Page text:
Job Market Paper:

Leveling Health Inequalities: Raising the School Leaving Age Reduces the Risk of Diseases and Severe Medical Conditions Related to Genetic Endowment

Health inequality has a significant genetic component and environments such as education can moderate the effects of genes. However, little is known about whether more years of education can effectively moderate the relationship between genetic conditions and severe contemporary diseases and medical conditions. I use UK Biobank data to investigate the relationship between education, genetic endowment, and four health conditions: heart attack, cancer, stroke, and type-2 diabetes. To avoid the potential endogeneity of education, I focus on the long-term health consequences of a 1972 increase in the school-leaving age (ROSLA). As a measure of genetic endowment, I use an index of genetic predispositions for obesity. Genetic predispositions are typically summarised by a weighted average of individual genetic markers, where weights are derived from analyses, performed on different populations, which correspond to select outcomes, such as obesity. This may skew the results of follow up studies of other outcomes, such as cancer. I introduce a two-step method that adjusts the available weights to new outcomes, and show that genetic predisposition for obesity increases the risks of the four diseases I study.

Work in Progress:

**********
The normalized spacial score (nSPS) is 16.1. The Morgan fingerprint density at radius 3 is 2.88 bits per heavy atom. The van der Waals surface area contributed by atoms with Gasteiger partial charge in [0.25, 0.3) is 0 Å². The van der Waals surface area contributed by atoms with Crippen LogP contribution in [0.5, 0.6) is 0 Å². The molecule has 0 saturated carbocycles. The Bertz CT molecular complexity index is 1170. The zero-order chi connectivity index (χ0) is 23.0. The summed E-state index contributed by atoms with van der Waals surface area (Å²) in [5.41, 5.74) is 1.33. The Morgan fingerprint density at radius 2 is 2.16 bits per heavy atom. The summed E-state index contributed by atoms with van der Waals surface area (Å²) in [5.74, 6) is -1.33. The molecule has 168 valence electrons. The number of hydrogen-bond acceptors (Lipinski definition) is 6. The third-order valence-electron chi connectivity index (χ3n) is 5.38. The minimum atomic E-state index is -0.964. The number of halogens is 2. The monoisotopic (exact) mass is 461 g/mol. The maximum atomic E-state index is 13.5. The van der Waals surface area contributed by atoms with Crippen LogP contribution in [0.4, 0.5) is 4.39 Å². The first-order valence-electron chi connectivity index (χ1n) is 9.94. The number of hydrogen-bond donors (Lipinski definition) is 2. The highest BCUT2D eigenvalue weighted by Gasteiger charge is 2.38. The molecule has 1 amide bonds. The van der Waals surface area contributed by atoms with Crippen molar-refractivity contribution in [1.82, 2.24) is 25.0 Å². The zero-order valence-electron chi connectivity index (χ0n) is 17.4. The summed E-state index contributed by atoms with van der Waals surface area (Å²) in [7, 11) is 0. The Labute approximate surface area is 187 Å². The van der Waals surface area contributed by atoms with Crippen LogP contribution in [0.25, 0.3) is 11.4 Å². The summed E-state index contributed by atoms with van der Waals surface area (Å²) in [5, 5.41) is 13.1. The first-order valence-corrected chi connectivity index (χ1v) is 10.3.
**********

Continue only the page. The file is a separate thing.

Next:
The Role of Gene-Environment Interaction in the Formation of Risk Attitudes

Attitudes toward risk (risk attitudes) are an important feature of every individual's decision-making process. Recent empirical literature suggests that risk aversion is more than a simple parameter of economic models but it rather captures a more complex psychological primitive which is endogenous to many models describing decision-making process. However, the mixed evidence about the causes of risk attitudes that prevails in the literature suggests that models that consider only the environmental variation, when explaining attitudes toward risk, may not adequately capture the rather complex relationship between willingness to take risk, environmental exposures, and initial endowments. I propose a model that allows to test for individual heterogeneity in the responsiveness to environmental changes. I argue that the treatment heterogeneity may be one of the reasons for the inconclusive evidence in the literature. 

To investigate the individual heterogeneity, I exploit recent advances in behavioral genetics and estimate a gene-environment model. To accomplish our goals, I use a representative sample of the US population born between 1929 and 1959 from the HRS data set. The data contain information about the risk aversion of the respondents and about their genetic endowment. As a measure of genetic risk the paper proposes to construct a polygenic score, a measure commonly used in the literature. I find that the responsiveness to adverse economic situations varies by genotype which implies that average treatment effect estimates of an environment depend on the genetic composition of the sample. Substantively, I find that experiences with adverse development on the labor market affect the risk attitudes only for the individuals with low genetic predispositions for risk taking. The results imply that adverse economic conditions can increase aversion towards risk taking for individuals with stronger genetic predispositions for risk aversion.  At the same time I cannot reject the hypothesis that adverse economic conditions have any influence on people with higher genetic predispositions for risk taking.. This finding can ultimately lead to an increase in inequality in health, wealth, income and other outcomes related to risk attitudes.